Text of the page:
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Raiders defense must contain Lamar Jackson to win against Ravens

Many coaches who watch game film to prepare to play Ravens star quarterback Lamar Jackson compare the experience to watching a nightmare-inducing movie.

Jon Gruden said it is more like watching a more comedic cinematic enterprise.

“It’s like the ‘Dodgeball’ movie,” Gruden said. “He can dip and duck. I don’t remember the other D’s, but he can go crazy back there. He’s worth the price of admission. It’ll be fun to watch our guys chase him.”

Gruden and his staff put together a film of nearly 400 plays from last season that showed Jackson inflicting damage on the defense in a variety of ways, a reel the Raiders have been watching throughout the summer.

They will take a final exam on their studies Monday night. The Ravens visit Allegiant Stadium for the regular-season opener for both teams.

Jackson is the first quarterback in NFL history to rush for 1,000 yards in back-to-back seasons. He also threw for 26 touchdowns and completed 64.4 percent of his throws last season despite his receivers dropping a league-high 7.5 percent of his attempts, according to QB Data Mine.

It’s the first big test for new defensive coordinator Gus Bradley, who takes over a unit that struggled mightily last season.

Bradley has seen it all in his time running NFL defenses, including Jackson. One of the more intriguing storylines entering this matchup is the success Bradley had in shutting down the dynamic signal-caller when the Chargers met the Ravens in the playoffs three seasons ago.

In that game, Bradley flooded the field with defensive backs to put as much speed in play as possible. He often had six and even seven secondary players with the four down linemen up front, a lineup the Raiders could employ at times on Monday.

Of course, it’s not that simple.

The Chargers’ defensive line made a big impact that day, a factor that was apparent from the Ravens’ first offensive play. Joey Bosa penetrated the backfield and played both Jackson and the running back on a read option play that went for a 1-yard loss.

Over and over, the front four, which included current Raider Darius Philon, blew up the line of scrimmage and allowed the speed behind them to swarm to the ball and make plays. They also occupied blockers and didn’t allow Ravens backs to get to the second level where 5-yard gains can turn into 30-yard bursts.

But regardless of scheme, the Raiders’ reworked defensive line will need to win individual battles to make it work.

Even then, Jackson’s improvements over the last two years make the task even more daunting.

“He’s just so talented,” Bradley said. “I think there’s a lot of respect around the league about his ability to run and how he makes people miss and extends plays, but his passing abilities now too.

“You look at third down, I think he was like ninth in the league in quarterback efficiency. So, I mean he’s got the whole game now. That’s why he’s so difficult to defend.”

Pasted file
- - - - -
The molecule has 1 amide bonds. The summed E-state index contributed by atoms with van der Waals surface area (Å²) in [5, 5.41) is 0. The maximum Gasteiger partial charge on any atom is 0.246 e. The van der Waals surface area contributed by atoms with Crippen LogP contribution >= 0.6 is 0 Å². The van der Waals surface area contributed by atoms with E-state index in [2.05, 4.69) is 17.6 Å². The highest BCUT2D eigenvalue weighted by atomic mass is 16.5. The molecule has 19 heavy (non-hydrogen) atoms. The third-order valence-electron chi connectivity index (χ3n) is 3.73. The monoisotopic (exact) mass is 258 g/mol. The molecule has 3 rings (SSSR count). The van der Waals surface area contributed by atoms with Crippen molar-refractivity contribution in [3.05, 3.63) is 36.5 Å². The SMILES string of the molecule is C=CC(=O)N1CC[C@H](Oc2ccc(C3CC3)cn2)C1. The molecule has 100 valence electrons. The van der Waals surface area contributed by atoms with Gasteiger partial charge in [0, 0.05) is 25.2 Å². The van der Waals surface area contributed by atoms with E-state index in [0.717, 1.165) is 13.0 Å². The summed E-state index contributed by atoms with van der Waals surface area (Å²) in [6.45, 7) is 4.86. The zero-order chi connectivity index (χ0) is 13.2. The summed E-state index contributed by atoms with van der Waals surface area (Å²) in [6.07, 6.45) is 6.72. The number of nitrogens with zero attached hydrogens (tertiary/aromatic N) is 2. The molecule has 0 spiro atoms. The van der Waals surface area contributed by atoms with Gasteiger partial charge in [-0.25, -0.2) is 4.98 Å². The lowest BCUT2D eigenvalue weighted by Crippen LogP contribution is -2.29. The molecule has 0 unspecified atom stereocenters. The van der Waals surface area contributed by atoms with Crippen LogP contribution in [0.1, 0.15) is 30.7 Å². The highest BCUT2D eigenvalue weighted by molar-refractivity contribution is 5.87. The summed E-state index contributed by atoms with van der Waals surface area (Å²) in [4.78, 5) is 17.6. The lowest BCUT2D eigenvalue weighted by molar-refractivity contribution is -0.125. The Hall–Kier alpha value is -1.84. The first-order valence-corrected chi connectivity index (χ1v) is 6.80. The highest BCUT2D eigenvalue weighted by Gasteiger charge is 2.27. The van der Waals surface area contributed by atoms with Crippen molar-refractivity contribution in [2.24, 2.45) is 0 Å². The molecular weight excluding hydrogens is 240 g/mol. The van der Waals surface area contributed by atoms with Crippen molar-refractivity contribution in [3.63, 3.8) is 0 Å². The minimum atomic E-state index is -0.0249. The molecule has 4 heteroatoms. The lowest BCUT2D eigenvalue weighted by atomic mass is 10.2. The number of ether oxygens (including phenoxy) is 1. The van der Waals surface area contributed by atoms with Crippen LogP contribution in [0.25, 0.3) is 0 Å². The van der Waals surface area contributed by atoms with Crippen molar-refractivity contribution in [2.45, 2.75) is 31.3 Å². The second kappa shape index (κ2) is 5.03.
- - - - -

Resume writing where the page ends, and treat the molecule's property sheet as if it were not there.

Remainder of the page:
There’s another difference between then and now with the Ravens’ offense. While Jackson was very good in that 2018 season, he went to another level and won the MVP award in 2019 when Greg Roman took over as offensive coordinator and designed a scheme to make even better use of Jackson’s skill set.

One adjustment was to counter opponents’ plans of stacking the edges by using more tight end motion to both extend the defense horizontally and get blockers in front of the play.

“They’re so diverse,” Bradley said. “They can hit you in a number of ways. They can line up and just pound you. They can run the option game. They can come back and go quick. They can go deep. There’s so many things they can get to.”

Bradley’s Chargers aren’t the only team to have success against Jackson and the Ravens’ rushing attack. Tennessee flooded the box in a 2019 playoff victory. Kansas City has been effective sending pressure and then taking away the middle of the field and forcing Jackson to throw outside quickly.

The common denominator in just about every successful strategy against Jackson is getting a lead and making him play from behind. That’s when he has had the most difficulty.

Still, Jackson is 30-7 as a starter. Several Raiders defenders said they can’t focus on Jackson and instead must concentrate on gap control and sticking to their own individual assignments because the price for the occasional mistake is so severe against him.

Rookie safety Trevon Moehring will make his NFL debut against the former MVP on Monday.

”We’re going to have to be able to cover, plaster when he’s scrambling and getting outside the pocket,” Moehring said of defending Jackson. “As long as we do that, I think we’ll be able to be successful.”

It’s also Las Vegas. A little luck couldn’t hurt.

Contact Adam Hill at ahill@reviewjournal.com. Follow @AdamHillLVRJ on Twitter.

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